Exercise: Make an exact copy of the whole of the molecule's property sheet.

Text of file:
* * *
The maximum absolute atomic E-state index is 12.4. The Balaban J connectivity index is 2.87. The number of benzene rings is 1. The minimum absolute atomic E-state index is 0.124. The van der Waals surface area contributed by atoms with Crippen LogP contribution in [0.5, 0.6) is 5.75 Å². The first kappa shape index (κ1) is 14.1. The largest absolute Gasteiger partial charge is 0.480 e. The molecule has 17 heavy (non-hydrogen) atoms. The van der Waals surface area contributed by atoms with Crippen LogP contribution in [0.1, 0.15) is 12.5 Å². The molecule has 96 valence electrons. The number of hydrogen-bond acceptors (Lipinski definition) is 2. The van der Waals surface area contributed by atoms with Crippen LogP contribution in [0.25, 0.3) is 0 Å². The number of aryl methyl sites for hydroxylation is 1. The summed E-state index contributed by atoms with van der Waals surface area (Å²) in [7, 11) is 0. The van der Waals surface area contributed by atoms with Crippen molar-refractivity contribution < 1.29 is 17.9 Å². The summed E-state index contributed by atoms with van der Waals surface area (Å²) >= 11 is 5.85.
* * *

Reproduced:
The maximum absolute atomic E-state index is 12.4. The Balaban J connectivity index is 2.87. The number of benzene rings is 1. The minimum absolute atomic E-state index is 0.124. The van der Waals surface area contributed by atoms with Crippen LogP contribution in [0.5, 0.6) is 5.75 Å². The first kappa shape index (κ1) is 14.1. The largest absolute Gasteiger partial charge is 0.480 e. The molecule has 17 heavy (non-hydrogen) atoms. The van der Waals surface area contributed by atoms with Crippen LogP contribution in [0.1, 0.15) is 12.5 Å². The molecule has 96 valence electrons. The number of hydrogen-bond acceptors (Lipinski definition) is 2. The van der Waals surface area contributed by atoms with Crippen LogP contribution in [0.25, 0.3) is 0 Å². The number of aryl methyl sites for hydroxylation is 1. The summed E-state index contributed by atoms with van der Waals surface area (Å²) in [7, 11) is 0. The van der Waals surface area contributed by atoms with Crippen molar-refractivity contribution < 1.29 is 17.9 Å². The summed E-state index contributed by atoms with van der Waals surface area (Å²) >= 11 is 5.85.